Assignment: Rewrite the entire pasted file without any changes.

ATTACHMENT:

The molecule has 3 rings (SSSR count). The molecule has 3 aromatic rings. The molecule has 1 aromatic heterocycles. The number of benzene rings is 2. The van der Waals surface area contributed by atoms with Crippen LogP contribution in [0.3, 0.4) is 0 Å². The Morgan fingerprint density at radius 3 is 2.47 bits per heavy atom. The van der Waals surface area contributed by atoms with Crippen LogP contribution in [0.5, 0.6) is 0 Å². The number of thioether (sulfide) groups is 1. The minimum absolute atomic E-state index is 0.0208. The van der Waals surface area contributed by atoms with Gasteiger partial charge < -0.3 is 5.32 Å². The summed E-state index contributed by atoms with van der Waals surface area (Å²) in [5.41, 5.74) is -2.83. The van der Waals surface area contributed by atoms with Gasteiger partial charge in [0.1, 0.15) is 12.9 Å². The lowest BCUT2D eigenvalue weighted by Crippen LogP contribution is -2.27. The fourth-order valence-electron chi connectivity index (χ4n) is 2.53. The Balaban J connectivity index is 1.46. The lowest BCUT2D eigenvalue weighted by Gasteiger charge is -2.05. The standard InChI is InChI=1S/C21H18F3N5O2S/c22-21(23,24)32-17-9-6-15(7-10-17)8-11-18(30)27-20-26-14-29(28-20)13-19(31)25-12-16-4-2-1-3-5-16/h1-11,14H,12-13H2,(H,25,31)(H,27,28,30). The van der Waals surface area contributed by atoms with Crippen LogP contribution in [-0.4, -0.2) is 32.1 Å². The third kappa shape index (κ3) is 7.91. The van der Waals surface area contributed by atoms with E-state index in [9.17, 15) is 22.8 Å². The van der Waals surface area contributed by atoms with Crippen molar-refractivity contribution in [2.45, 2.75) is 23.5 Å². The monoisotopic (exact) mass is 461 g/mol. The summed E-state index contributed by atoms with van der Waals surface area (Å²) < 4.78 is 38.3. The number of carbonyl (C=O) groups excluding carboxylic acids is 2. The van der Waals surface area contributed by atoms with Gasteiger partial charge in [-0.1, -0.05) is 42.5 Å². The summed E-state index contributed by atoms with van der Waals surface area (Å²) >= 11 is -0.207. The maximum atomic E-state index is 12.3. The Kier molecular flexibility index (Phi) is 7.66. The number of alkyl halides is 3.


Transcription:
The molecule has 3 rings (SSSR count). The molecule has 3 aromatic rings. The molecule has 1 aromatic heterocycles. The number of benzene rings is 2. The van der Waals surface area contributed by atoms with Crippen LogP contribution in [0.3, 0.4) is 0 Å². The Morgan fingerprint density at radius 3 is 2.47 bits per heavy atom. The van der Waals surface area contributed by atoms with Crippen LogP contribution in [0.5, 0.6) is 0 Å². The number of thioether (sulfide) groups is 1. The minimum absolute atomic E-state index is 0.0208. The van der Waals surface area contributed by atoms with Gasteiger partial charge < -0.3 is 5.32 Å². The summed E-state index contributed by atoms with van der Waals surface area (Å²) in [5.41, 5.74) is -2.83. The van der Waals surface area contributed by atoms with Gasteiger partial charge in [0.1, 0.15) is 12.9 Å². The lowest BCUT2D eigenvalue weighted by Crippen LogP contribution is -2.27. The fourth-order valence-electron chi connectivity index (χ4n) is 2.53. The Balaban J connectivity index is 1.46. The lowest BCUT2D eigenvalue weighted by Gasteiger charge is -2.05. The standard InChI is InChI=1S/C21H18F3N5O2S/c22-21(23,24)32-17-9-6-15(7-10-17)8-11-18(30)27-20-26-14-29(28-20)13-19(31)25-12-16-4-2-1-3-5-16/h1-11,14H,12-13H2,(H,25,31)(H,27,28,30). The van der Waals surface area contributed by atoms with Crippen LogP contribution in [-0.4, -0.2) is 32.1 Å². The third kappa shape index (κ3) is 7.91. The van der Waals surface area contributed by atoms with E-state index in [9.17, 15) is 22.8 Å². The van der Waals surface area contributed by atoms with Crippen molar-refractivity contribution in [2.45, 2.75) is 23.5 Å². The monoisotopic (exact) mass is 461 g/mol. The summed E-state index contributed by atoms with van der Waals surface area (Å²) < 4.78 is 38.3. The number of carbonyl (C=O) groups excluding carboxylic acids is 2. The van der Waals surface area contributed by atoms with Gasteiger partial charge in [-0.1, -0.05) is 42.5 Å². The summed E-state index contributed by atoms with van der Waals surface area (Å²) >= 11 is -0.207. The maximum atomic E-state index is 12.3. The Kier molecular flexibility index (Phi) is 7.66. The number of alkyl halides is 3.